Financial concerns are perhaps the biggest obstacle of all to the renovations. Canfield estimates that total costs would amount to $2 million dollars. Even with the tax levy, more funds would be needed. In an interview with The S&B in Sept. 2016, the Veteran’s Commission estimated repairs would amount to $1-$1.5 million. 

Canfield feels a strong commitment to both the veterans and the commission, which make up a vibrant part of the community.

“I will not stand for, and I will not go to my grave if we don’t properly honor the veterans. … We cannot half-ass this,” Canfield said.

“The people who say it is a controversy are the ones who are highly critical. They have no creative thoughts on … how [the building] should sustain itself,” Canfield said. “They just want it built. And to just build a building, that would get voted down. People don’t want to pay taxes for no reason.”

Still, the Mayor remains hopeful, saying that once the commission is re-formed, “We’ll be evaluating all the different options.”

One of these options—arriving at near-perfect timing—may bridge both sides together. Endorsed by the community on the Veterans Memorial Facebook Page and spoken highly of by the mayor is a proposal by Tom Lacina — not a commission member, nor a veteran, but a lawyer.

In addition to being a lawyer, Lacina is the director of the Grinnell Area Arts Council as well as a farmer. This past summer, the Grin City Collective artist residency, which was located on his farm, closed down.

“There was a little bit of a gap,” Lacina said. “We had a lot of college students and creatives in the town alike that would like to come out there.”

Lacina came up with a plan to turn the Veterans Memorial Building into an artist’s residency, filling the void left by Grin City’s closing. His proposal was recently presented to the city council, and was well-received from both sides.

Lacina’s proposal acts as a catalyst, renewing the community’s ongoing commitment to the Memorial’s renovation.

“I’m not desperately looking to save the building,” he said. “I’m just excited about what could be a great location, and great use for, the building.”

Lacina’s proposal would turn the decrepit building into another space for creativity to flourish in Grinnell and establish the community as one dedicated to the transformative processes of art.

“I think an artist’s residency could be a dynamic addition to our downtown. We’d have close to two to three dozen national visiting artists per year involved in activities in the downtown area,” Lacina said.  “They’d have displays, show or read their work if they’re writers, and basically touch the lives of Grinnellians — veterans and others who will learn a lot from hearing from artists.”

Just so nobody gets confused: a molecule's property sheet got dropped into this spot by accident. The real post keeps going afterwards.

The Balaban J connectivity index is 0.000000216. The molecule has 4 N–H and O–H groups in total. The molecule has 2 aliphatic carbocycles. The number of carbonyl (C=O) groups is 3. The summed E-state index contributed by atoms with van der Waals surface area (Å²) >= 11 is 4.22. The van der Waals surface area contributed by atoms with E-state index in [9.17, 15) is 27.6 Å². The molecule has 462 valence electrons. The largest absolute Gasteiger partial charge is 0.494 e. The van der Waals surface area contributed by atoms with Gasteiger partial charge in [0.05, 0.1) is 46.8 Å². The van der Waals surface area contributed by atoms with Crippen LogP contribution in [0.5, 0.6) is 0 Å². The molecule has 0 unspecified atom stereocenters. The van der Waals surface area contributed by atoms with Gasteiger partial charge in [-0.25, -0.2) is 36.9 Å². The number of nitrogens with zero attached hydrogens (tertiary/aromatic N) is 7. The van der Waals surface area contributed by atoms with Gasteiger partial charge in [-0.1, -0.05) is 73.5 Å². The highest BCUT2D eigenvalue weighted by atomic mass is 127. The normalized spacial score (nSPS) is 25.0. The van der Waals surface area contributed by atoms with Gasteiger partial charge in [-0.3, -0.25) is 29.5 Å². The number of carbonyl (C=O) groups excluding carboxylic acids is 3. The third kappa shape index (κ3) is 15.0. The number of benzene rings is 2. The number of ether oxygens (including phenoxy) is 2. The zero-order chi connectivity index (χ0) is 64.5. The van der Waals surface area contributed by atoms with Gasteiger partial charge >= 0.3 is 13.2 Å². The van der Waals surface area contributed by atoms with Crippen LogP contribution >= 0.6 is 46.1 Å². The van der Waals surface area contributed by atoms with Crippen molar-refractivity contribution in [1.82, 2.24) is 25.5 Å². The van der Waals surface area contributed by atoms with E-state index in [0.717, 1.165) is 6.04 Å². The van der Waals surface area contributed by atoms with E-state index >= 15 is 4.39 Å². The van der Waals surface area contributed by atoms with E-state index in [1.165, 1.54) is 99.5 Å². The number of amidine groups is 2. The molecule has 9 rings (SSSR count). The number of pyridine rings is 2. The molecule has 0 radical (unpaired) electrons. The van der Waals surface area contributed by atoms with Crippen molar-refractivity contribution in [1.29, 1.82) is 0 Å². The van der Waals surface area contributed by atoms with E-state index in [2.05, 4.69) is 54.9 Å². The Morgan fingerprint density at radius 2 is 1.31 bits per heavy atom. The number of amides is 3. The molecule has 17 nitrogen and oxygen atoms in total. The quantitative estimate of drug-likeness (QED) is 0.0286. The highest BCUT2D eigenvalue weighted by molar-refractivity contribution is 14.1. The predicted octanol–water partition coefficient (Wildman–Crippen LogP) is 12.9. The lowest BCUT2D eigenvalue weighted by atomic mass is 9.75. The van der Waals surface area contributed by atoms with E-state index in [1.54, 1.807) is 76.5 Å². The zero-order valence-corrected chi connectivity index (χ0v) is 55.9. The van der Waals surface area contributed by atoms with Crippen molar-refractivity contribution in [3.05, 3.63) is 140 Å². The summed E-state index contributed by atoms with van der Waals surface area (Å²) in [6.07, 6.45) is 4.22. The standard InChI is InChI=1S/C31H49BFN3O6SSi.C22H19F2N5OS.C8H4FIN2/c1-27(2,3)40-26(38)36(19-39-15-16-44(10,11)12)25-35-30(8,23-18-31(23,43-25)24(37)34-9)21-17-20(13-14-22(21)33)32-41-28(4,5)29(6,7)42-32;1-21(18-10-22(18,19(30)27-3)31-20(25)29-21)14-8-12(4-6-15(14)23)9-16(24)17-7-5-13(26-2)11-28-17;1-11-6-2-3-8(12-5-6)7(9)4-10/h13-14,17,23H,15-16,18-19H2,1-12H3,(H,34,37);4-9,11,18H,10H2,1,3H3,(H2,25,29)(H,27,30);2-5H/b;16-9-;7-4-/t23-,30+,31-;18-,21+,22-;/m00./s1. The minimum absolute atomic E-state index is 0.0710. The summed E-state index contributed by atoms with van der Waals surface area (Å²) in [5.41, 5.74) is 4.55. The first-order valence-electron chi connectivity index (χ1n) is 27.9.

While the collective and art exposure would not be exclusively for veterans, there would be preference given to veteran applicants, along with a possible stipend.

“I’ve been meeting with veterans, meeting with artists and meeting with the council. I’ve been meeting with everyone. To me, there are no sides. I’m just like — if this is a good thing for the community, let’s see if we can do it,” Lacina said.

Although his proposal is the most detailed yet, Lacina admits that there are many pieces that go into turning the idea into reality.

“The mayor is quite correct in saying that there is work that needs to be done.”

Even if the levy is passed, more funds will be needed to repurpose the building into a true artist’s residency.

“The levy, grant-writing, donations and support from the city are the big ones,” Lacina said. “The more sustainable the program, the more likely there will be support from everybody. I’m trying to create dialogue by pulling together people who aren’t necessarily accustomed to being a part of the same project — veterans and artist folk. Not that there’s not an intersect — there definitely is — but …I think that joined together, it’ll be quite a formidable and active group.”